Why are NAB and Microsoft swapping female employees?
As a way to improve skills and allow more female professionals to become familiar with new technology, National Australia Bank (NAB) and tech giant Microsoft will swap female employees for a five-week period.
The idea was created by NAB general manager of support services technology Dayle Stevens, who is also the co-founder of the bank’s Women in Technology program. Since it was launched, the program has helped increase the percentage of women in senior roles at NAB by six per cent (18 to 24).
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“In big organisations like NAB, a lot of people come here and stay in their roles for a long time,” said Stevens. “We wanted to create different experiences for people to increase their own thinking, expand their thinking and broaden their horizons.
“The intention was to give these women experience and expand their thinking and get them to come back and talk about what they’d learned. But what surprised us, and what happened almost immediately, was how much our two organisations learned from each other.”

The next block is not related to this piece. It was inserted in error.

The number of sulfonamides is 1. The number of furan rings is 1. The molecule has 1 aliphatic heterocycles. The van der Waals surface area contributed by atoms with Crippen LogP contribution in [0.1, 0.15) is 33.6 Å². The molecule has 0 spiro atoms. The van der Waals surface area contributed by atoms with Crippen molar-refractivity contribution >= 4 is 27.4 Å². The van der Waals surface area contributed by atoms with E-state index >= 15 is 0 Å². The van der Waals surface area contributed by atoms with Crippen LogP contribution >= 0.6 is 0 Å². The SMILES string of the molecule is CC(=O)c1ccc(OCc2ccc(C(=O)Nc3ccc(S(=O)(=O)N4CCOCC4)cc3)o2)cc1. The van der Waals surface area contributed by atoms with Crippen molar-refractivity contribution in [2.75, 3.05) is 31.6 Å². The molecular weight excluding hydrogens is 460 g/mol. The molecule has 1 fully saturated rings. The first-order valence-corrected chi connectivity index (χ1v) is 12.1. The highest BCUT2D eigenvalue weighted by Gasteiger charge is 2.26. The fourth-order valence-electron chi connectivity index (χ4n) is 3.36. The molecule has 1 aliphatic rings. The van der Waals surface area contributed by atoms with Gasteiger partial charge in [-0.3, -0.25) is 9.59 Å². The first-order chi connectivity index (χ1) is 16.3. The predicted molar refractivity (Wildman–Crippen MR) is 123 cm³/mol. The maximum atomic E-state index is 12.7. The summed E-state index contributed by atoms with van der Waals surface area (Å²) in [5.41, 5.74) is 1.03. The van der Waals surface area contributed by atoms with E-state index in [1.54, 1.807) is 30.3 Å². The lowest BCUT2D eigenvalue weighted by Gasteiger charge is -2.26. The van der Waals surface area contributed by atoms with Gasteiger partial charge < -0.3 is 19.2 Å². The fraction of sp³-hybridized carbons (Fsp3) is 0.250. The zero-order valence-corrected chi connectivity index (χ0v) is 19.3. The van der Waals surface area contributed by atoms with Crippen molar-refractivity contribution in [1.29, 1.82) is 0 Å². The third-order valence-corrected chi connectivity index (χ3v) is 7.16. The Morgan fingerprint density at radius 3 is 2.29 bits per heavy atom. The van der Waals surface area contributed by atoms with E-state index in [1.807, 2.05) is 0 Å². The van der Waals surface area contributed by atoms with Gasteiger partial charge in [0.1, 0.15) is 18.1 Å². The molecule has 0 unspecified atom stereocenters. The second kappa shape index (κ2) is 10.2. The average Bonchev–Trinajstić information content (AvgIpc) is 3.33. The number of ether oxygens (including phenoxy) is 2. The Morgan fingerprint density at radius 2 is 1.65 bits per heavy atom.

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Since discovering employee turnover cost businesses approximately $20 billion annually, Aussie executives have realised the importance of keeping females engaged.
Data from the Department of Education reveal the number of females enrolling in IT courses dropped five per cent (25 to 20) from 2001-2013.
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Stevens believes the exchange will instill both confidence and resilience in women, while also developing role models for other aspiring young women in technology.
Microsoft Australia marketing manager Sophie Byrne said she learned a lot through participating in the exchange, but acknowledged she still has a lot to learn.
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“My understanding of the nuances of our customers’ journey is so much greater thanks to the ‘trading places’ program, and it has most certainly helped me make better decisions in my own job.”
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